About > History
History of National Swine Registry
This consolidation effort allowed for increased efficiency in the services offered to purebred breeders through the elimination of duplicated resource allocation, and established a unified approach to the future development of programs and services for each of the four breeds.
These four breed organizations are located in one central office in West Lafayette, Ind. Below is a current depiction of the current NSR membership demographics, and show the NSR includes a membership base that represents nearly all of the states in the continental U.S.
The NSR's services include litter registrations, performance pedigrees, breed promotion and marketing assistance. As well, the NSR has created various educational materials, including a swine-judging video. The NSR is capable of meeting all of your genetic needs, including free genetic consultation, across-herd genetic evaluations, and a National Four-Breed Sire Summary. This National Sire Summary is published every six months and includes all trait leaders in each breed.
The four breeds comprising the NSR are making significant contributions to the overall profitability of the swine industry. Hampshires, Landrace, Durocs and Yorkshires represent 87 percent of the total purebred hog population in the United States.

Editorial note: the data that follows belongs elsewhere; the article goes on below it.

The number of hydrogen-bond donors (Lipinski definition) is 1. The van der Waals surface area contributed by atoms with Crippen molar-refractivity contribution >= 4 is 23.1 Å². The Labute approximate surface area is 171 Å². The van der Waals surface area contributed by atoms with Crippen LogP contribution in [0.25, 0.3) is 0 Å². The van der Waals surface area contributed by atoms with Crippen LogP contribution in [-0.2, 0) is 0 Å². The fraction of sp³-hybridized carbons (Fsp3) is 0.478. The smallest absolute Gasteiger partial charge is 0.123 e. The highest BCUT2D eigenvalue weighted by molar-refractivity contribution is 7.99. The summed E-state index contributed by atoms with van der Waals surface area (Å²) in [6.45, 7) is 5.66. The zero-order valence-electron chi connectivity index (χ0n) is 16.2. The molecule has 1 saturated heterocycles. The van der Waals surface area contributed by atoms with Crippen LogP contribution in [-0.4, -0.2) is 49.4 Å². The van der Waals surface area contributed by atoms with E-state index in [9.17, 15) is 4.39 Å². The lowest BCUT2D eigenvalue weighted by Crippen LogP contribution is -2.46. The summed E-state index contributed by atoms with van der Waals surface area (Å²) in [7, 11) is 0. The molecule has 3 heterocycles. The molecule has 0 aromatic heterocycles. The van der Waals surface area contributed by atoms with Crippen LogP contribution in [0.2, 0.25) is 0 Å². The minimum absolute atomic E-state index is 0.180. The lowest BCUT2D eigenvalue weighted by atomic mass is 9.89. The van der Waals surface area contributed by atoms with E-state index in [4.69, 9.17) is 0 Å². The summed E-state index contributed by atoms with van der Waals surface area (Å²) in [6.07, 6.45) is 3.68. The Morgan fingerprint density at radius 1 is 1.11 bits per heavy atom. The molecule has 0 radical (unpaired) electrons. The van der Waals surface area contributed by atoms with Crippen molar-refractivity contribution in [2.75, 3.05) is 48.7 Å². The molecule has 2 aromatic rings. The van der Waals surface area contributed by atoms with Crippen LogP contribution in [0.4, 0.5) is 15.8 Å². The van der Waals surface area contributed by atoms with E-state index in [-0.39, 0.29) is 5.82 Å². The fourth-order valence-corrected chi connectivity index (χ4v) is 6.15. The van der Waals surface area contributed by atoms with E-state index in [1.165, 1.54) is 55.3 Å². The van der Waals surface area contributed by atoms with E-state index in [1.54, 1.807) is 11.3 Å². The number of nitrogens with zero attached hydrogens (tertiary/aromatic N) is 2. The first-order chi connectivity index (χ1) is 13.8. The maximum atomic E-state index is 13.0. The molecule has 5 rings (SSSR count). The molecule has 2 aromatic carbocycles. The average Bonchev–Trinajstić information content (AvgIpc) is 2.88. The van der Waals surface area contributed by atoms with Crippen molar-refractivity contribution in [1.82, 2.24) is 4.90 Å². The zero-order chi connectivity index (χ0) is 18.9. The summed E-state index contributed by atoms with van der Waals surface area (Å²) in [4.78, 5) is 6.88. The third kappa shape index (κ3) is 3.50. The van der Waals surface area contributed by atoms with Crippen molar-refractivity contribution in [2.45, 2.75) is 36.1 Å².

Each of the respective breed associations that comprise the National Swine Registry have a long and rich history that goes back to the 1800's. During the time when each association operated as a separate entity, the general oversight and development of each breed was governed individually.
In the earlier stages of the purebred seedstock industry in the U.S., breeders typically raised and sold one breed of hogs. Over time, these breeders began to take part in more than one organization, as the average seedstock supplier maintained several breeds on their farm to meet the demands of the U.S. commercial producer. As this trend increased throughout the 1970's and 1980's, an increase in the level of sophistication of commercial clients was also taking place. As the commercial clients of purebred seedstock suppliers began to utilize more specific crossbreeding programs, this ultimately placed increased pressure on the seedstock supplier, and ultimately, the needed services offered by breed organizations.
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